A very small percentage of American women intentionally choose to birth at home without the presence of a midwife, doctor, or nurse. According to Shira Segal, professor at the University of Colorado at Boulder, this is a "radical sub-movement within homebirth ideologies." Why would women choose to give birth without the presence of medical professionals? For some, this action stems from religious conviction. For others, it's a philosophical choice. However, a growing number of women are turning to unassisted childbirth (UC) as a result of feeling powerless and mistreated during a previous birth experience. They have lost faith in American obstetrics.
In 2013, The Journal of Medical Ethics featured an article entitled "Unassisted Childbirth: Why Mothers are leaving the System." The authors argue that health care professionals must understand the growing popularity of UC. Why? The authors claim that contemporary hospital protocols such as "procedural intervention" are "driving women away from formal health care."
Like a miner's canary, this small but growing trend towards UC -- also called "free" or "undisturbed" birth -- should not be ignored. As a doula, I've never attended a UC. As a mother, I would not choose one. Nevertheless, the practice both intrigues and concerns me. As a society, we would be wise to study this phenomenon and reflect upon its meaning.
Variations within UC
The name Marilyn Moran means very little to the average American. Yet, for many in the UC community, she is regarded as a beacon of insight. In 1981 Moran authored "Birth and the Dialogue of Love" wherein she argues that expectant couples only need each other to birth "the fruit of their love." For Moran, birth is potentially a deeply sexual experience and its medicalization removes women from the capacity to enjoy the sensual or orgasmic dimensions of birth as nature intended. After delivering her tenth child at home alone with her husband, Moran devoted the rest of her professional life advocating a couples approach to free birthing.
Not all UC proponents share Moran's couples-only philosophy. There are disagreements within the movement as to what support a laboring mother can receive and still call her birth unassisted. Most agree that no one should be timing contractions or checking cervical dilation. In order to attain the ideal pain-free and highly pleasurable birth, some women chose to birth completely alone. Others surround themselves with close friends or hire a doula to offer emotional and physical comfort. The Doula Organization of North American (DONA) "does not take a stand or position on UC." DONA International's official statement on unassisted births attended by doulas states: "DONA International doulas support a woman's right to autonomy and freedom of choice." The repeating mantra of UC advocates I interviewed is that "women should do whatever makes them comfortable."
What does autonomy, freedom, or comfort look like for UC proponents? In seeing themselves as honoring intuitive and primal birth wisdom, the practice of non-human mammals secluding themselves in preparation for birth is often highlighted. Also, UC advocates idealize birthing practices that existed before the advent of modern medicine. In particular, tribal customs that emphasize birth as a rite of passage that women face alone are held in high esteem. Today, some tribal communities, like the Piraha of Brazil or the San Bushmen people in South Africa, regard birthing alone as the ideal. However, birthing alone is the exception not the norm in human experience.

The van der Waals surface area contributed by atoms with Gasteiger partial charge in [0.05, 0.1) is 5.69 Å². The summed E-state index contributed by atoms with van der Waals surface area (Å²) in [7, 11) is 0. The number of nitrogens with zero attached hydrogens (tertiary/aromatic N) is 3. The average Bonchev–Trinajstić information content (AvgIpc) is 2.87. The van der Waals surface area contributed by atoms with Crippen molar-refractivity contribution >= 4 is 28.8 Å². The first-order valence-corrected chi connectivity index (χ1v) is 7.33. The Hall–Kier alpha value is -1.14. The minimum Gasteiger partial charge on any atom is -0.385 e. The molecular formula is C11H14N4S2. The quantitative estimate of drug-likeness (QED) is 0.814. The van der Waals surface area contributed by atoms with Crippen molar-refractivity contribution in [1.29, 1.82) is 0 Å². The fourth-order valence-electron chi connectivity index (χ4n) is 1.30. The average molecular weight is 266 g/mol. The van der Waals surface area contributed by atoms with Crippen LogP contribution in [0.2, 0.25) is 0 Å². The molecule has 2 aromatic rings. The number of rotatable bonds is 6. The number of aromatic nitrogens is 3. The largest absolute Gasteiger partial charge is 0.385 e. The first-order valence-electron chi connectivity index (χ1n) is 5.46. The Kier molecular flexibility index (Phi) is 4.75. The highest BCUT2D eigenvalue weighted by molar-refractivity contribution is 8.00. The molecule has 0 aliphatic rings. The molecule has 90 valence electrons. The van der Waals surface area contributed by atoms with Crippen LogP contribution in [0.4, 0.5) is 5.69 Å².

Throughout recorded history, the vast majority of birthing women have sought out the support of birth attendants. There always have been women more skilled than others when it comes to assisting the safe delivery of a newborn. These proto-midwives from our past "have been around since the dawn of human consciousness because women become intrinsic seekers of help or support during childbirth," states Tina Cassidy author of "Birth: The Surprising History of How We are Born." According to Cassidy, UC will appeal to what "has always been and will always be a very small minority of women."
Why birth unassisted?
Like advocates of assisted home births, UC adherents oppose the routine privileging of medical or technological knowledge over the intuitive and lived experiences of laboring women. However, unlike assisted home birth advocates, UC proponents claim that intuitive wisdom best emerges -- or only emerges -- in the absence of medical authority figures including home birth midwives.
For Christian UC adherents, God created the human body to "speak" and pregnant and laboring women are encouraged to listen to their bodies' wisdom and "rest in Him." Jeanine Baker, the founder of the website "Christian Unassisted Childbirth" writes, "it is my hope that more women who are dissatisfied with their own previous birth experience(s) will stumble onto this site and find what they've known in their heart all along." Birthing unassisted is growing in popularity among fundamentalist Christian subcultures particularly within the Quiverfull movement that eschews the use of birth control. The most extreme version of Christian UC comes from the work of Carol Balizet, a leader in the Home in Zion Ministries based in Tampa, Florida. According to Balizet, Christians who place their faith in the "false high priests" of medicine risk delivering their children via cesarean section -- a surgery she regards as being under the authority of Satan.